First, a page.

Question Video: Transforming Functions Graphically and Algebraically Mathematics

The red graph in the figure has the equation 𝑦 = 𝑓(π‘₯), and the blue graph has the equation 𝑦 = 𝑔(π‘₯). Which of the following will not transform the graph of 𝑓(π‘₯) onto the graph of 𝑔(π‘₯)? [A] A reflection in the π‘₯-axis [B] A reflection in the 𝑦-axis, followed by a horizontal shift of 4 units to the left [C] A horizontal shift of 4 units to the right, followed by a reflection in the 𝑦-axis [D] A vertical shift of 4 units down, followed by a reflection in the π‘₯-axis

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Video Transcript

The red graph in the figure has the equation 𝑦 equals 𝑓 of π‘₯, and the blue graph has the equation 𝑦 equals 𝑔 of π‘₯. Which of the following will not transform the graph of 𝑓 of π‘₯ onto the graph of 𝑔 of π‘₯? (A) A reflection in the π‘₯-axis. (B) A reflection in the 𝑦-axis followed by a horizontal shift of four units to the left. (C) A horizontal shift of four units to the right followed by a reflection in the 𝑦-axis. (D) A vertical shift of four units down followed by a reflection in the π‘₯-axis.

So we’ve been given two graphs, 𝑦 equals 𝑓 of π‘₯ and 𝑦 equals 𝑔 of π‘₯, and asked to determine which of four sets of transformations will not map the graph of 𝑓 of π‘₯ onto the graph of 𝑔 of π‘₯. We can answer this question both graphically and algebraically. So let’s consider each of the four options in turn. Option (A) is a reflection in the π‘₯-axis. When we reflect over the π‘₯-axis, points that were above the π‘₯-axis move the same distance below it and vice versa. From the graph, we can see that if we were to reflect the line 𝑦 equals 𝑓 of π‘₯ in the π‘₯-axis, it would produce the line 𝑦 equals 𝑔 of π‘₯. So option (A) does transform the graph of 𝑓 of π‘₯ onto the graph of 𝑔 of π‘₯.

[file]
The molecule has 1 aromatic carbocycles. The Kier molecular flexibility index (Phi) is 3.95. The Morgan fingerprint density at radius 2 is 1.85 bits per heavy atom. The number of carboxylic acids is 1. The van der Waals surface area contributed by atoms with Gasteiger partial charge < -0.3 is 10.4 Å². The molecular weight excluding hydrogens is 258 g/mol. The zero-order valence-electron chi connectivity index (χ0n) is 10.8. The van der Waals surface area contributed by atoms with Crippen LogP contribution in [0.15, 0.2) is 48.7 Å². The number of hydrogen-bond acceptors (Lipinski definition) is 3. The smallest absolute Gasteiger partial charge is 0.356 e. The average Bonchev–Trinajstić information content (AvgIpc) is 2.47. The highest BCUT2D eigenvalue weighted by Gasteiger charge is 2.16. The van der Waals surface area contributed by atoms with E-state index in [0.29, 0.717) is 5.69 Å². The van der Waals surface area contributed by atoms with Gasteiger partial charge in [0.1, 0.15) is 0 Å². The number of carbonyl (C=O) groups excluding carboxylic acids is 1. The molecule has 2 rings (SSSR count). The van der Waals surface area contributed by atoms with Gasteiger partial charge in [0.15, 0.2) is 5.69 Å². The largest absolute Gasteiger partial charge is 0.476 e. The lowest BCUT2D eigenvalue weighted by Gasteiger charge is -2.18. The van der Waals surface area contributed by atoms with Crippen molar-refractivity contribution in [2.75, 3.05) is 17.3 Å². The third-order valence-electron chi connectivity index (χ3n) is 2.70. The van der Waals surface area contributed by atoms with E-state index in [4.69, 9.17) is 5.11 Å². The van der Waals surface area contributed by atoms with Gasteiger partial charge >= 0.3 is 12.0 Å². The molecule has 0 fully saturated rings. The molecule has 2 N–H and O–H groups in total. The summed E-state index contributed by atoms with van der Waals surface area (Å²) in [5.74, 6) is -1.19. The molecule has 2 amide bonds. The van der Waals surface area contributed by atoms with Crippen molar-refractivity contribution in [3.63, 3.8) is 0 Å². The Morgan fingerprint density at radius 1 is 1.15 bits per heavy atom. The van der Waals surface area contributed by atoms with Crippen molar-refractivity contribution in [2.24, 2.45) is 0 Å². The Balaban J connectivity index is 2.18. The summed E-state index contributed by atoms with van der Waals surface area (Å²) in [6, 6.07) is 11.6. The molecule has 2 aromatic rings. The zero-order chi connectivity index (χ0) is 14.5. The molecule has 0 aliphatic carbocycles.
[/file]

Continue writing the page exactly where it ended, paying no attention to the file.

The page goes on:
Now we also want to answer this question algebraically. And in order to do this, we’ll need to find the equations of the lines 𝑦 equals 𝑓 of π‘₯ and 𝑦 equals 𝑔 of π‘₯. We won’t go through the algebra of this in any great detail here. But using the slope–intercept form of the equation of a straight line, 𝑦 equals π‘šπ‘₯ plus 𝑏, and the slope formula, π‘š equals 𝑦 two minus 𝑦 one over π‘₯ two minus π‘₯ one, we can determine that 𝑓 of π‘₯ is equal to two π‘₯ plus four and 𝑔 of π‘₯ is equal to negative two π‘₯ minus four.

We can now consider the algebraic effect of each of these transformations. A reflection in the π‘₯-axis corresponds to negation of the entire function; 𝑓 of π‘₯ is mapped to negative 𝑓 of π‘₯. So if we take the function 𝑓 of π‘₯, which was equal to two π‘₯ plus four, and multiply it by negative one, we obtain negative 𝑓 of π‘₯ is equal to negative two π‘₯ minus four, which is the equation of 𝑔 of π‘₯. So this further confirms that option (A) does transform the graph of 𝑓 of π‘₯ onto the graph of 𝑔 of π‘₯.

Let’s now consider option (B) a reflection in the 𝑦-axis followed by a horizontal shift of four units to the left. We’ll answer this graphically first. The reflection in the 𝑦-axis first causes points to move to the opposite side of the 𝑦-axis to give the graph shown in orange. We then need to perform a horizontal shift of four units to the left. So every point moves left by this amount. And we can see that all these points do lie on the graph of 𝑦 equals 𝑔 of π‘₯. So we’ve shown graphically that option (B) does transform the graph of 𝑓 of π‘₯ onto the graph of 𝑔 of π‘₯. Let’s now consider the algebraic approach. Reflection in the 𝑦-axis and a horizontal shift of four units to the left each have a horizontal effect, so they each correspond to a change of variable.